Making History in Hoboken (#88)
25 September 2005
When Charlie and Jim drove up to Jim's parents house this evening, one garage door was already open--because it was broken. Four years ago (when we had just moved back to New Jersey), Charlie was addicted to the mechanical opening and closing of those two garage doors. He'd anchor himself to the cement floor so he could stay near the buttons controlling the doors and howl away when we insisted he could only open and close them, once each. Charlie is far from alone among ASD kids in his infatuation with mechanical devices. Gameboys and microwaves, Alphabert and the TV remote: These mini-machines do the same thing over and over, once one figures out what buttons to press and when. They are predictable and even make the same sounds repeatedly (and Charlie used to growl out his imitation of the garage "cose-ohpen").
Jim had gone to pick up his sister, Aunt Janet, to drive her early Monday morning to the airport after a long weekend visit. She and Jim quickly called out "broken, broken," about the garage door so Charlie would not press the magic button and send it crashing down to the pavement. "Did it bother him?" I asked. "Nah," Jim responded. "He's growing up."
"Strain," Charlie had said around mid-morning. Jim and I had been talking about taking the train to Hoboken to hear a friend, Bill McGarvey and his band, the Good Thieves. Our luck did not hold: Shortly aftter pulling out from our town, the train stopped and stayed that way for ten-plus minutes.
A subtitle for this blog would be Travels with Charlie. Ever since he was a baby, he has loved being in the car. Charlie craves motion: When I was expecting him, I used to watch my stomach ripple and smooth out as he (I presumed) arched his back and stretched out, again and again, and count his hiccups. Like many a new parent, we have found that strapping a wailing infant into his car seat and driving up and down city streets brings on sleep and silence (both of which are disrupted soon as said infant is removed from said car seat and carried back home). In the hot days after Charlie's autism diagnosis in 1999--an unusually hot summer in Minnesota, we heard--we spent hours in the air-conditioned green car, travelling to Anoka (Garrison Keillor's hometown), round and round the lakes in Minnetonka and Excelsior, up to Dayton's Bluff from which you can see both of the cities, out to Stillwater and Lake Pepin. The return home was always to a fragrantly hot second-floor duplex apartment with one air-conditioning unit in our bedroom and a kitchen ceiling fan that we could not turn on, lest Charlie climb on the table below it.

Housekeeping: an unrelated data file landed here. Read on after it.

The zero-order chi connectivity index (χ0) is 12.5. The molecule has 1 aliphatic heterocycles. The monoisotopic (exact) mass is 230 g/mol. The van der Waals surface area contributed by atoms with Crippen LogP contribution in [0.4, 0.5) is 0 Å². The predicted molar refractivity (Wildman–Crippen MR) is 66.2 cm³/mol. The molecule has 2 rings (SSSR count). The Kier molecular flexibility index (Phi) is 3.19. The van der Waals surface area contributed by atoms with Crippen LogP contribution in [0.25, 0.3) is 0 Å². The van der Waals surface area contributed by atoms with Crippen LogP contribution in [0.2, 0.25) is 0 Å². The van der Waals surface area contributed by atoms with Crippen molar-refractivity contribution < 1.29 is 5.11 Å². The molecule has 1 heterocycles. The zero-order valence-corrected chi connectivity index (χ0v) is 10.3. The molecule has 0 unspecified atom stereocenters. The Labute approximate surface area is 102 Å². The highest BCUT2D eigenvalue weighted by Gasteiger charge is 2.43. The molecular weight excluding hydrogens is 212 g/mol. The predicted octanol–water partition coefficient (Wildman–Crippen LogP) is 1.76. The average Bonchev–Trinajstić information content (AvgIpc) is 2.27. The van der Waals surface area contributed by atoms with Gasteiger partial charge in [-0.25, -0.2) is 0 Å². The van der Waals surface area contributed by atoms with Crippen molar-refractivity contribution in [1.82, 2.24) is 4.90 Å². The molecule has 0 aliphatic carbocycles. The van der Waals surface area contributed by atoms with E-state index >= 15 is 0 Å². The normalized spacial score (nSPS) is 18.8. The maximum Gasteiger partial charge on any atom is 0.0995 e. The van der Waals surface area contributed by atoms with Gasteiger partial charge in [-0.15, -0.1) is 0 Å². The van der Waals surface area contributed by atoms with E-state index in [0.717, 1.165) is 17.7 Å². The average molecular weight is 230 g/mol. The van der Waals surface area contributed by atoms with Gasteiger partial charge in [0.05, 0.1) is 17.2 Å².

Today, Charlie sat out yet another wait on NJ Transit and we proceeded into Hoboken, but missed Bill and his band. Outside City Hall Jim spotted an empty bench, where we sat so Charlie could down the Johnny Rocket's burger and fries he insisted (not surprisingly) on having over the ethnic offerings of the street fair. "I love someone with autism, too," said a woman with a stroller on the next bench. Jim was wearing his t-shirt with those words (an ultra-variaion of wearing one's heart on one's sleeve) and fell into a friendly conversation. She was Canadian and had worked for twenty years helping autistic adults live in apartments; she smiled more than kindly at Charlie (whose shirt bore a solid line of red down the middle, the result of an explosive pack of ketchup).
"We can make the 3.38 if we take the PATH and then I can do the lawn and maybe a bike ride?" Jim glanced in the direction of Charlie, who had said "cake fork" and "Gramma Granpa" exactly once this morning. "Let's look at the river first, right, Chucky?" "Piggyback Daddy," said Charlie and grinned. We caught the PATH and easily connected to another train in Journal Square, with just enough time for Charlie to have a spectacular escalator ride--the British have it right, to call it a "moving staircase." On the final train ride home. Charlie stretched out in both of our laps, occasionally wedging his right hand between the seats in front of us (where an architect with a patch on his eye was most earnestly solicitously the attention of the blondish woman stuck in the window seat beside him).
So often I think of raising my son with autism as a struggle against intertia. Charlie's obsessive preference for routine--for "everything the same"--is a tendency we always strive to disrupt, to show him that, yes, you've got to be ready for the unpredictable. The world is not a garage door going up and down (though once Charlie could stare for hours at this only). The world is change and motion and waves that sometimes foam and sometimes crash upon you.
When Jim was driving a taxi in New York back in the 70's, he lived in Hoboken, in a third-floor walk-up that went unheated in the winter when the Italian landlord took his family back to Italy. The shiney gentrification of the "mile-square" town always stuns and bemuses him, as he told the kindly Canadian woman this afternoon. Jim remembers having stuff thrown at him, "bombed out" blocks. And then there we were today with so many young couples and new families sampling ethnic cuisine and drinking their Starbuck's. "History," I once heard him say, "is change over time."
By that definition, Charlie, 8 years old, autistic, Jersey boy, ocean swimmer, is making history just by his calmly sitting out in the open on a bench in front of the Hoboken City Hall and by shrugging off a broken garage door. Once upon a time, we would never have heard the end of his screaming at a world changed by a stuck garage door--already, that is starting to sound more like a fairy tale to me. Especially when my boy walks off the moving staircase and leans his head against me, and says "home."